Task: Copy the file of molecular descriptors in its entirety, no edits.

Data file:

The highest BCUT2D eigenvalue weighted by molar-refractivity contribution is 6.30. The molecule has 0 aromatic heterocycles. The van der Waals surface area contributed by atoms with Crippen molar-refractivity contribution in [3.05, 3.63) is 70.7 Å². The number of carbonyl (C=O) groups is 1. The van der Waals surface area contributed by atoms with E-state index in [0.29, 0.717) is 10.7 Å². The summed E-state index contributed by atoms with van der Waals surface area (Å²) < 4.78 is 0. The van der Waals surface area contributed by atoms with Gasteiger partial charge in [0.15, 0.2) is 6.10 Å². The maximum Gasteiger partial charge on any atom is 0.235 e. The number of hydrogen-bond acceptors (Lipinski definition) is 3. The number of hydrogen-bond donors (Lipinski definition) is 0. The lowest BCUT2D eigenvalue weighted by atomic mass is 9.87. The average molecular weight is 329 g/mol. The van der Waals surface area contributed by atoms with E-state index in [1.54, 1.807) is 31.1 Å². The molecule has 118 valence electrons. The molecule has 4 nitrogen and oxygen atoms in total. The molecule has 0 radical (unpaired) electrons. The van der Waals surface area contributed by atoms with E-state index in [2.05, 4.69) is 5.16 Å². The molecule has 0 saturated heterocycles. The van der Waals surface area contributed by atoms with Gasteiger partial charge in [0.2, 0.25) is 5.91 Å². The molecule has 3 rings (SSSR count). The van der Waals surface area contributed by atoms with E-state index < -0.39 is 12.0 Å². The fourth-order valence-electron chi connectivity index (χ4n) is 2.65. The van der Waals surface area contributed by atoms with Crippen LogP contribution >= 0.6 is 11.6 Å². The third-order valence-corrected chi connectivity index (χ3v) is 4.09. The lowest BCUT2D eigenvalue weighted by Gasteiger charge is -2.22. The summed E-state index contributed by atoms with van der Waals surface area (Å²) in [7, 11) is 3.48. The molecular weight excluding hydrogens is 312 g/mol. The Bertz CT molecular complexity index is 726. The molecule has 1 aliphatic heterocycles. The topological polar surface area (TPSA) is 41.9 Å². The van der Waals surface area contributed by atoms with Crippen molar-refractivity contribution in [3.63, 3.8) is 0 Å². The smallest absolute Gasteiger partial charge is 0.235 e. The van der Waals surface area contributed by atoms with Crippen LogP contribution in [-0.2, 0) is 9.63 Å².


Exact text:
The highest BCUT2D eigenvalue weighted by molar-refractivity contribution is 6.30. The molecule has 0 aromatic heterocycles. The van der Waals surface area contributed by atoms with Crippen molar-refractivity contribution in [3.05, 3.63) is 70.7 Å². The number of carbonyl (C=O) groups is 1. The van der Waals surface area contributed by atoms with E-state index in [0.29, 0.717) is 10.7 Å². The summed E-state index contributed by atoms with van der Waals surface area (Å²) < 4.78 is 0. The van der Waals surface area contributed by atoms with Gasteiger partial charge in [0.15, 0.2) is 6.10 Å². The maximum Gasteiger partial charge on any atom is 0.235 e. The number of hydrogen-bond acceptors (Lipinski definition) is 3. The number of hydrogen-bond donors (Lipinski definition) is 0. The lowest BCUT2D eigenvalue weighted by atomic mass is 9.87. The average molecular weight is 329 g/mol. The van der Waals surface area contributed by atoms with E-state index in [1.54, 1.807) is 31.1 Å². The molecule has 118 valence electrons. The molecule has 4 nitrogen and oxygen atoms in total. The molecule has 0 radical (unpaired) electrons. The van der Waals surface area contributed by atoms with E-state index in [2.05, 4.69) is 5.16 Å². The molecule has 0 saturated heterocycles. The van der Waals surface area contributed by atoms with Gasteiger partial charge in [0.2, 0.25) is 5.91 Å². The molecule has 3 rings (SSSR count). The van der Waals surface area contributed by atoms with E-state index < -0.39 is 12.0 Å². The fourth-order valence-electron chi connectivity index (χ4n) is 2.65. The van der Waals surface area contributed by atoms with Crippen LogP contribution >= 0.6 is 11.6 Å². The third-order valence-corrected chi connectivity index (χ3v) is 4.09. The lowest BCUT2D eigenvalue weighted by Gasteiger charge is -2.22. The summed E-state index contributed by atoms with van der Waals surface area (Å²) in [7, 11) is 3.48. The molecular weight excluding hydrogens is 312 g/mol. The Bertz CT molecular complexity index is 726. The molecule has 1 aliphatic heterocycles. The topological polar surface area (TPSA) is 41.9 Å². The van der Waals surface area contributed by atoms with Crippen molar-refractivity contribution in [3.63, 3.8) is 0 Å². The smallest absolute Gasteiger partial charge is 0.235 e. The van der Waals surface area contributed by atoms with Crippen LogP contribution in [-0.2, 0) is 9.63 Å².